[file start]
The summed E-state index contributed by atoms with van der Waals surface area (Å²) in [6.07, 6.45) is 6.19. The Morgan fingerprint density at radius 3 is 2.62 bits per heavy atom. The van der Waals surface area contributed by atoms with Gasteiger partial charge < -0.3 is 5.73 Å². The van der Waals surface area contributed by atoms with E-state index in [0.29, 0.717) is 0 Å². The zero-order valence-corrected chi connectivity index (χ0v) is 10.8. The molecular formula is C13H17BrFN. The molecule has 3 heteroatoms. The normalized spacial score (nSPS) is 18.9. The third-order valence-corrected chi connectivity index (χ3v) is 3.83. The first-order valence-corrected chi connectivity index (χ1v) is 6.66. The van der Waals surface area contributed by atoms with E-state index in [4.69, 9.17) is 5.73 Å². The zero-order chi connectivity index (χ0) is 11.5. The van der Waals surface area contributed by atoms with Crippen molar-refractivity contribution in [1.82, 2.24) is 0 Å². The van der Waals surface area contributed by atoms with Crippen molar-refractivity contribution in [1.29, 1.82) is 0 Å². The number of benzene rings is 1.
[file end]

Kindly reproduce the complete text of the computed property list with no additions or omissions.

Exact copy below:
The summed E-state index contributed by atoms with van der Waals surface area (Å²) in [6.07, 6.45) is 6.19. The Morgan fingerprint density at radius 3 is 2.62 bits per heavy atom. The van der Waals surface area contributed by atoms with Gasteiger partial charge < -0.3 is 5.73 Å². The van der Waals surface area contributed by atoms with E-state index in [0.29, 0.717) is 0 Å². The zero-order valence-corrected chi connectivity index (χ0v) is 10.8. The molecular formula is C13H17BrFN. The molecule has 3 heteroatoms. The normalized spacial score (nSPS) is 18.9. The third-order valence-corrected chi connectivity index (χ3v) is 3.83. The first-order valence-corrected chi connectivity index (χ1v) is 6.66. The van der Waals surface area contributed by atoms with E-state index in [4.69, 9.17) is 5.73 Å². The zero-order chi connectivity index (χ0) is 11.5. The van der Waals surface area contributed by atoms with Crippen molar-refractivity contribution in [1.82, 2.24) is 0 Å². The van der Waals surface area contributed by atoms with Crippen molar-refractivity contribution in [1.29, 1.82) is 0 Å². The number of benzene rings is 1.